The row over Saddam Hussein's alleged weapons of mass destruction has been slow to reach America, but it is starting to become as much of a headache for President George Bush as it is for Tony Blair.
The catalyst was the White House's acknowledgement, slipped out late on Monday as the President was leaving for Africa, that Mr Bush should not have included the discredited intelligence claims about uranium from Niger in his State of the Union address.
That admission came after confirmation that the CIA itself had reported to the White House in March 2002 that the documents purporting to chronicle Iraq's deal with Niger were almost certainly fakes.
The long-cowed Democrats are finally pitching in. "The whole world knew this was a fraud," Jay Rockefeller of West Virginia, the senior Democrat on the Senate Select Committee on Intelligence, said of the documents. He demanded a full investigation into how the allegations found their way into the State of the Union speech on 28 January 2003.
The Bush administration's response yesterday was to brush the matter off, or change the subject. Questioned in South Africa on the fiasco, Mr Bush said merely that he was sure the US had "done the right thing" in toppling Saddam. Ari Fleischer, the White House spokesman, said the mistake was just "one single sentence" in the January address.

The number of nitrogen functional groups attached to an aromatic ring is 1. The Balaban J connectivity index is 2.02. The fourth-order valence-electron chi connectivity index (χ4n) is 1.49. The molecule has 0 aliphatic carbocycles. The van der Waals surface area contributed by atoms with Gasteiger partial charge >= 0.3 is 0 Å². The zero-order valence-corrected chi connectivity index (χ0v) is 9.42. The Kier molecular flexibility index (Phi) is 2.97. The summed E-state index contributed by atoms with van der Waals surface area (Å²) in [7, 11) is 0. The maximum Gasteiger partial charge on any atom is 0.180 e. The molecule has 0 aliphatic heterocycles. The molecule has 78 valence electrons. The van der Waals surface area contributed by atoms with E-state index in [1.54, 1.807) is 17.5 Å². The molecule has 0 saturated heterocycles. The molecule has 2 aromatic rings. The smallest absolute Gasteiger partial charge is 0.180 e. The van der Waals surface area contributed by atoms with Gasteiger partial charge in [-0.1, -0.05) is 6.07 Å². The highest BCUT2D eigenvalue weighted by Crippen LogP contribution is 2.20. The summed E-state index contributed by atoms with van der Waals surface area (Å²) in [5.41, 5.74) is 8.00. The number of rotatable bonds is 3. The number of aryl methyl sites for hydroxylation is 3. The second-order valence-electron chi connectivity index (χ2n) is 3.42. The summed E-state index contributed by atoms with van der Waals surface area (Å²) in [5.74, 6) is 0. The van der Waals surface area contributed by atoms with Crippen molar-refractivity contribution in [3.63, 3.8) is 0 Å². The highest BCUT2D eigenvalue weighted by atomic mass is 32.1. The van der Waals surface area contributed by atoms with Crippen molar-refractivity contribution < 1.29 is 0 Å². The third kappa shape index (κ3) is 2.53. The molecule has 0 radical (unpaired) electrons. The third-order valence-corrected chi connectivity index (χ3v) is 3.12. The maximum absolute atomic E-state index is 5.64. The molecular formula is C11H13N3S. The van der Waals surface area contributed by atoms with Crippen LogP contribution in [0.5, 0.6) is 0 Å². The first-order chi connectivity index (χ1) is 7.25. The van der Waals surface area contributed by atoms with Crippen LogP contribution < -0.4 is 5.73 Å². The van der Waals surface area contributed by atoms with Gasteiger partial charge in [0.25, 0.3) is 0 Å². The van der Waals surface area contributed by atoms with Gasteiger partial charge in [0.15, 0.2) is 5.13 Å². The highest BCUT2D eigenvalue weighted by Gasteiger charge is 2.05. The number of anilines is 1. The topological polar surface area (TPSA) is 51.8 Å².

But the Democratic candidates vying for Mr Bush's job are also savaging his administration, ensuring that the controversy over Iraq and its unsubstantiated weapons programmes will stay on the boil.
The issue has helped to propel Howard Dean, former governor of Vermont and outspoken critic of the war, to the front of the Democratic pack.
The demands for an investigation will give new impetus to inquiries by at least three committees on Capitol Hill. The House and Senate intelligence committees are preparing hearings, while the Senate's Armed Services Committee is asking pointed questions.
In addition the House Appropriations Committee, which has just approved a $369bn Pentagon budget for 2004, is also considering its own inquiry into whether Donald Rumsfeld's staff distorted pre-war intelligence on Iraq.
Two thirds of Americans still believe it was right to invade. But rising troop casualties and a continuing failure to find illegal weapons could combine to turn Iraq into a liability for the President.
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